Bovine serum albumin, Catalase, Glutathione, Insulin, T3 (triiodothyronine), L-Carnitine, Ethanolamine, Galactose, Putrescine, Sodium selenite, Corticosterone, Progesterone, Linoleic acid, Linolenic acid, Lipoic Acid, Retinyl acetate, DL-α-tocopherol acetate (vitamin E), Ethanol. Growth factors such as TGFβ, fibroblast growth factor (FGF), and insulin growth factor (IGF) are also sometimes needed.

The above is a supplement that we need in the lab to keep cells alive and in the correct differentiated state. It is added to the basal medium. A typical formulation is called DMEM, which contains:

Calcium Chloride, Ferric Nitrate, Magnesium Sulfate, Potassium Chloride, Sodium Bicarbonate, Sodium Chloride, Sodium Phosphate, Monobasic L-Arginine, L-Cystine, Glycine, L-Histidine, L-Isoleucine, L-Leucine, L-Lysine, L-Methionine, L-Phenylalanine, L-Serine, L-Threonine, L-Tryptophan, L-Tyrosine, L-Valine, Choline Chloride, Folic Acid, myo-Inositol, Niacinamide, D-Pantothenic Acid, Pyridoxal HCl, Pyridoxine HCl, Riboflavin, Thiamine, D-Glucose, Phenol Red, Pyruvic Acid, L-Glutamine.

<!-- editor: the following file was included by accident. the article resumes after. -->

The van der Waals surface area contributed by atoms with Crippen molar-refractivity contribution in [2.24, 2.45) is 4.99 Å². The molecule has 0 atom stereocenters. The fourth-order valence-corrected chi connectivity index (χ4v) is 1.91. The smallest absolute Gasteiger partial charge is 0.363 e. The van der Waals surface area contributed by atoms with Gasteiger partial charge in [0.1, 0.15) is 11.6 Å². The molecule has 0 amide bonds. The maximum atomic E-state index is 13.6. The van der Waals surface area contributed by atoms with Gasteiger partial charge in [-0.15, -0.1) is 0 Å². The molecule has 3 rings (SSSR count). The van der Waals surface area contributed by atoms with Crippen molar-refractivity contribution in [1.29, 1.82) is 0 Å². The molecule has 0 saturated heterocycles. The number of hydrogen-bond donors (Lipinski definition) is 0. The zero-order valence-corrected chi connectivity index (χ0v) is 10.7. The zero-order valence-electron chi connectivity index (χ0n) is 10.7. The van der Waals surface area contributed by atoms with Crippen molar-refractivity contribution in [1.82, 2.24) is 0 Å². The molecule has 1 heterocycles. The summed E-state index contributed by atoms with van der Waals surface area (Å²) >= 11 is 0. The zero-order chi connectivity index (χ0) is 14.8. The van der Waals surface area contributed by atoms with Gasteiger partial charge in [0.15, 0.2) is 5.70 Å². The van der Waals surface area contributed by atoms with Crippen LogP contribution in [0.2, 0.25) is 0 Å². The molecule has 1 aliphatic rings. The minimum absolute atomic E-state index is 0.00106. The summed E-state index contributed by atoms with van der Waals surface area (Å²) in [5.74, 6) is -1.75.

Food coloring will also be needed as cultured muscle cells are yellow, not reddish-brown; culturing cells at ambient oxygen conditions suppresses myoglobin expression. Of course, it is easy enough to manipulate the DNA to induce constituent expression of myoglobin.

This list of chemicals may sound harmless, but it is very, very expensive. The entire process must be kept absolutely sterile to avoid viruses, bacteria, and fungi while supplying purified nutrients—unlike a cow, a giant incubation flask has no immune system and no digestive system. To keep it sterile, manufacturers would have to pour antibiotics and antifungal agents on it, and test constantly for viruses and other pathogens.

FBS is insanely expensive: a small one-liter bottle costs US $1228, plus another hundred or so for shipping, as it must be shipped on dry ice, so manufacturers will be forced to use a soup of chemicals, hormones, and antibiotics, and then try to remove them afterward.


As to whether red meat causes cancer, despite many headline-inducing reports the science is still unclear. One article, written by skeptics of artificial meat in the journal Frontiers in Nutrition (as scary a journal title as you will ever see), points out another potential issue: